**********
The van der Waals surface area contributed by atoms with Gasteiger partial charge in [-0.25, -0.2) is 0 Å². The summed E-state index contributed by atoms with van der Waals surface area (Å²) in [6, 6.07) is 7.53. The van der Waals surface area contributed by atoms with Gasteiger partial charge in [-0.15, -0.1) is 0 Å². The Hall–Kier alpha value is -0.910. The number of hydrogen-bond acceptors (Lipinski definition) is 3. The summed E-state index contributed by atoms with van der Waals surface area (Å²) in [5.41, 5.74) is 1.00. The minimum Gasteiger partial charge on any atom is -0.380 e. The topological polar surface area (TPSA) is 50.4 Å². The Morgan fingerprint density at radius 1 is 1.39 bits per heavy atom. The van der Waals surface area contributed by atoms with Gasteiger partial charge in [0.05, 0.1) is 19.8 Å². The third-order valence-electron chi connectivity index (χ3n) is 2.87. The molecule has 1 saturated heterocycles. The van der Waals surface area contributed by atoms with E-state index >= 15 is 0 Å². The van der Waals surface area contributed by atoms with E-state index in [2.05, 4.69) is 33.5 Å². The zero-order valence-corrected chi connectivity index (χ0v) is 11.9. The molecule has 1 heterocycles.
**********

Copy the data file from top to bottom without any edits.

The van der Waals surface area contributed by atoms with Gasteiger partial charge in [-0.25, -0.2) is 0 Å². The summed E-state index contributed by atoms with van der Waals surface area (Å²) in [6, 6.07) is 7.53. The van der Waals surface area contributed by atoms with Gasteiger partial charge in [-0.15, -0.1) is 0 Å². The Hall–Kier alpha value is -0.910. The number of hydrogen-bond acceptors (Lipinski definition) is 3. The summed E-state index contributed by atoms with van der Waals surface area (Å²) in [5.41, 5.74) is 1.00. The minimum Gasteiger partial charge on any atom is -0.380 e. The topological polar surface area (TPSA) is 50.4 Å². The Morgan fingerprint density at radius 1 is 1.39 bits per heavy atom. The van der Waals surface area contributed by atoms with Gasteiger partial charge in [0.05, 0.1) is 19.8 Å². The third-order valence-electron chi connectivity index (χ3n) is 2.87. The molecule has 1 saturated heterocycles. The van der Waals surface area contributed by atoms with E-state index >= 15 is 0 Å². The van der Waals surface area contributed by atoms with E-state index in [2.05, 4.69) is 33.5 Å². The zero-order valence-corrected chi connectivity index (χ0v) is 11.9. The molecule has 1 heterocycles.